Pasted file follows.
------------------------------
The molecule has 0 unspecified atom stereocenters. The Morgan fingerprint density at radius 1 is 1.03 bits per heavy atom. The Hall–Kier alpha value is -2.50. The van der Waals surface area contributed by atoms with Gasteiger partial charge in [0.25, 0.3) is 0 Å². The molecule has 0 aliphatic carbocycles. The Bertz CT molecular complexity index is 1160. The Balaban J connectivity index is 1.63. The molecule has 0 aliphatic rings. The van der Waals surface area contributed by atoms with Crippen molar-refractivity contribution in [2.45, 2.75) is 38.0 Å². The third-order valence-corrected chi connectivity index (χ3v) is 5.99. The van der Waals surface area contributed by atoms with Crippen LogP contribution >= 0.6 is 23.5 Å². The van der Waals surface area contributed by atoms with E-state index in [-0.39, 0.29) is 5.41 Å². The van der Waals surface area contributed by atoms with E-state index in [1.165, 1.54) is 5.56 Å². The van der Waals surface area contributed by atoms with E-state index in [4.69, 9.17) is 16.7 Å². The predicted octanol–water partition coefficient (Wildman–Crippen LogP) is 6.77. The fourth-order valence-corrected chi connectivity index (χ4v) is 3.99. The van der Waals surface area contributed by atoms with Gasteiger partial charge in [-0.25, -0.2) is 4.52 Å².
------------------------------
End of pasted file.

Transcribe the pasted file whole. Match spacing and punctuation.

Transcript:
The molecule has 0 unspecified atom stereocenters. The Morgan fingerprint density at radius 1 is 1.03 bits per heavy atom. The Hall–Kier alpha value is -2.50. The van der Waals surface area contributed by atoms with Gasteiger partial charge in [0.25, 0.3) is 0 Å². The molecule has 0 aliphatic carbocycles. The Bertz CT molecular complexity index is 1160. The Balaban J connectivity index is 1.63. The molecule has 0 aliphatic rings. The van der Waals surface area contributed by atoms with Crippen molar-refractivity contribution in [2.45, 2.75) is 38.0 Å². The third-order valence-corrected chi connectivity index (χ3v) is 5.99. The van der Waals surface area contributed by atoms with Crippen LogP contribution >= 0.6 is 23.5 Å². The van der Waals surface area contributed by atoms with E-state index in [-0.39, 0.29) is 5.41 Å². The van der Waals surface area contributed by atoms with E-state index in [1.165, 1.54) is 5.56 Å². The van der Waals surface area contributed by atoms with E-state index in [4.69, 9.17) is 16.7 Å². The predicted octanol–water partition coefficient (Wildman–Crippen LogP) is 6.77. The fourth-order valence-corrected chi connectivity index (χ4v) is 3.99. The van der Waals surface area contributed by atoms with Gasteiger partial charge in [-0.25, -0.2) is 4.52 Å².